Over at Dienekes blog he has a post up about the extraction of R1b from a male who lived in Germany 4-5,000 in the past. This is important because R1b is one of the two most common male lineages (on the Y chromosome, passed from father to son) in Europe, and, it has inexplicably been underrepresented or absent in the ancient DNA samples. The other modal lineage is R1a (it too is underrepresented).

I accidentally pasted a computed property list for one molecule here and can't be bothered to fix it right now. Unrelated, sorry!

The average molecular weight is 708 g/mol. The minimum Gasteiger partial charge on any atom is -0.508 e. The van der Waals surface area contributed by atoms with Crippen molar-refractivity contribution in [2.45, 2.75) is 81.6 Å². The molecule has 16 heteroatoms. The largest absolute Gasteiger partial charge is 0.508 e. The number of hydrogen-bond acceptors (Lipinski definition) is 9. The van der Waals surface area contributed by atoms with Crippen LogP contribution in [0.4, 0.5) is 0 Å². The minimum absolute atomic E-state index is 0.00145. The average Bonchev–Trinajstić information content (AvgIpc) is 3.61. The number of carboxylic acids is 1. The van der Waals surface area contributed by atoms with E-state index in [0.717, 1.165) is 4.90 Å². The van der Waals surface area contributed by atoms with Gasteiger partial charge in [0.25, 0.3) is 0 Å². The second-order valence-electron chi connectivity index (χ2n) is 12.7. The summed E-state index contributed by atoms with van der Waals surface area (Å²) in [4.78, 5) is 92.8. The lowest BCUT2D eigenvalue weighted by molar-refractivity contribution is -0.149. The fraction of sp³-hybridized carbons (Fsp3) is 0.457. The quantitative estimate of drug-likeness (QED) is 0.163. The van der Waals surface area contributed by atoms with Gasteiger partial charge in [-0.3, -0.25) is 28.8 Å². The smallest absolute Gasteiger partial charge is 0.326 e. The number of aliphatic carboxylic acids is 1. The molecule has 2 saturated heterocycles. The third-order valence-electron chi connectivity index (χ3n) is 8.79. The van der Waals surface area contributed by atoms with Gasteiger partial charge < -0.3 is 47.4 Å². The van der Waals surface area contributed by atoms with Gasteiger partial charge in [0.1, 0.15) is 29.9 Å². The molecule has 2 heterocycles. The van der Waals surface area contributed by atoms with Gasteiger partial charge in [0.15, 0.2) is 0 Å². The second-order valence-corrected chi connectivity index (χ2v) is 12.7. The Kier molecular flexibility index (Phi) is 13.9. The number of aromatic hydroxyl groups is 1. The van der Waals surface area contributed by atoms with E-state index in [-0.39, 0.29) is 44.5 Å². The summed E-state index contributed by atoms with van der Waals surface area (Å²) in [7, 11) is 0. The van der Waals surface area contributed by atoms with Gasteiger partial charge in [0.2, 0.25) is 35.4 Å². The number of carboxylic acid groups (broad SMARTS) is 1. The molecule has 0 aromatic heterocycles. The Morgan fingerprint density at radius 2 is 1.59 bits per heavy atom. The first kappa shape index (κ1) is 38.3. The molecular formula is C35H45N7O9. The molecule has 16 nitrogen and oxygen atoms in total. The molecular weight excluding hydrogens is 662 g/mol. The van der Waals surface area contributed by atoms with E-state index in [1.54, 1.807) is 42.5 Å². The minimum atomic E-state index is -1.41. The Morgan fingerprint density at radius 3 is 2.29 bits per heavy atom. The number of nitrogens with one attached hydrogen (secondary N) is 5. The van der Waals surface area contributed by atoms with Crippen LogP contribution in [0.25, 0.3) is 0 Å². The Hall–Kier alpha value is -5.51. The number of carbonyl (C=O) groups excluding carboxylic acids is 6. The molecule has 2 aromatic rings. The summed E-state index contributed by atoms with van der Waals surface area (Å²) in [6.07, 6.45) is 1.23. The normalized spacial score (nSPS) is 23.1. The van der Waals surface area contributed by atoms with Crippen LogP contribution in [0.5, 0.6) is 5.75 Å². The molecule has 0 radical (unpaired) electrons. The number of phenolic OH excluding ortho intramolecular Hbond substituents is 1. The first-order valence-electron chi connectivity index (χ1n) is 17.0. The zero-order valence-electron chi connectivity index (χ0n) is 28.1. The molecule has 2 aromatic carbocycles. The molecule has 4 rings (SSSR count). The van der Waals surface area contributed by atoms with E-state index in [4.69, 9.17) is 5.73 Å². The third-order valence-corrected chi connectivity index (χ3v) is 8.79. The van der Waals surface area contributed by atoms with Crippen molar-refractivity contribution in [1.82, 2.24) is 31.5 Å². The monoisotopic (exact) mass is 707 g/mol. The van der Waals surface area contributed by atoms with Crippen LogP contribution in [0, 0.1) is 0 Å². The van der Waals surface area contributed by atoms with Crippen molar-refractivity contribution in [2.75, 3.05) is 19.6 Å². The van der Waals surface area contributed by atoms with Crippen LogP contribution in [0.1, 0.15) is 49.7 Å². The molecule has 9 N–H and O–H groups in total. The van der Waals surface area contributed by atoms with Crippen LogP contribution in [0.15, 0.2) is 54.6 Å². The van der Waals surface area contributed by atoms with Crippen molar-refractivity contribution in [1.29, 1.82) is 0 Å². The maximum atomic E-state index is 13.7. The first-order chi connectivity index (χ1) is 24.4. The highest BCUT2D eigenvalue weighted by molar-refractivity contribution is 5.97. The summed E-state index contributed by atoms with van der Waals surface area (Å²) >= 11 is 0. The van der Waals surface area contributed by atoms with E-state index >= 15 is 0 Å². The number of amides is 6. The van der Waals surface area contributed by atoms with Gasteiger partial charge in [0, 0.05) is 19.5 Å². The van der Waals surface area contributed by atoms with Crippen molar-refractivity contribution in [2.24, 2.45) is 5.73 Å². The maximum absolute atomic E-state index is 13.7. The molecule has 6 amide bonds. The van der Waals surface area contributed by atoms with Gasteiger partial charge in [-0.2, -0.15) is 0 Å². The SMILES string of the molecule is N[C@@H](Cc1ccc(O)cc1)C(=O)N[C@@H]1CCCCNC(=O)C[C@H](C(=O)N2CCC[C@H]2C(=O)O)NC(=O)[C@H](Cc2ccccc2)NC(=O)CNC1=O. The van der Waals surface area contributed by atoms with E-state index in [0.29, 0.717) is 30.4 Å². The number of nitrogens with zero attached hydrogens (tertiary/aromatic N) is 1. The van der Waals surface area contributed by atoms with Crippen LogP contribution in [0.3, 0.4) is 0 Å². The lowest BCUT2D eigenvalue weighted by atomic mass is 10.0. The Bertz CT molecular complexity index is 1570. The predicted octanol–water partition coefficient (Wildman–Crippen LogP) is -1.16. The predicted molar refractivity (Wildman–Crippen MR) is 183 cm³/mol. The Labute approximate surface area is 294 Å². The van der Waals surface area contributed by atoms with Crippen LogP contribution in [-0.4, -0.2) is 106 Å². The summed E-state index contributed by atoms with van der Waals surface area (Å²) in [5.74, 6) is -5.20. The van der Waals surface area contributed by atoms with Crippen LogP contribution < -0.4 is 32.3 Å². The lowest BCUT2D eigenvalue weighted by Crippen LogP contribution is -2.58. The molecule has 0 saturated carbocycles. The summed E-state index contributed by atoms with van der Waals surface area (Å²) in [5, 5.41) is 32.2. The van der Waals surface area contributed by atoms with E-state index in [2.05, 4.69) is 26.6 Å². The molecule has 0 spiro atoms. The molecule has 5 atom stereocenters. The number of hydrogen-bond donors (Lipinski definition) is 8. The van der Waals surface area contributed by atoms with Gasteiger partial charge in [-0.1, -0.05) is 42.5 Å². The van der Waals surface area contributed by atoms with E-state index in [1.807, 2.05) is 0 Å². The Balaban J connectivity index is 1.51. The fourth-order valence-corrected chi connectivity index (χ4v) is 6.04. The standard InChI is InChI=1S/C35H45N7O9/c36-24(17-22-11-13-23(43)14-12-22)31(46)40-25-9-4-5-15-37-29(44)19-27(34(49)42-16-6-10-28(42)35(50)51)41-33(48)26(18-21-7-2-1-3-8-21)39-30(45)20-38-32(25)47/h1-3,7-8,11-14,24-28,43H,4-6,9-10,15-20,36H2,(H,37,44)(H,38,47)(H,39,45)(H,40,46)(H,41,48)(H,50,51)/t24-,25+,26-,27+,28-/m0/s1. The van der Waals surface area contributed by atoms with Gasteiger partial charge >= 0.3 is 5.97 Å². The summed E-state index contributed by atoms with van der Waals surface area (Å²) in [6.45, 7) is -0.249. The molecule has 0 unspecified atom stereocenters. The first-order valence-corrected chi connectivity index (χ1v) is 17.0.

I have a pretty good grasp of variation on the autosomal dimension. A modest familiarity with uniparental lineages, Y and mtDNA. And finally, a rather weak understanding of archaeological patterns. Since mtDNA tends to be found at very high concentrations in subfossil remains you’ll get a good yield of that in the near future (as in the paper Dienekes covers). Y chromosomal information is more difficult. The problem with autosomal information is that you need more of it to make robust genealogical inferences (due to confounding with selection, as well as recombination breaking apart haplotypes), though if you manage to hit a functional region that can be very informative.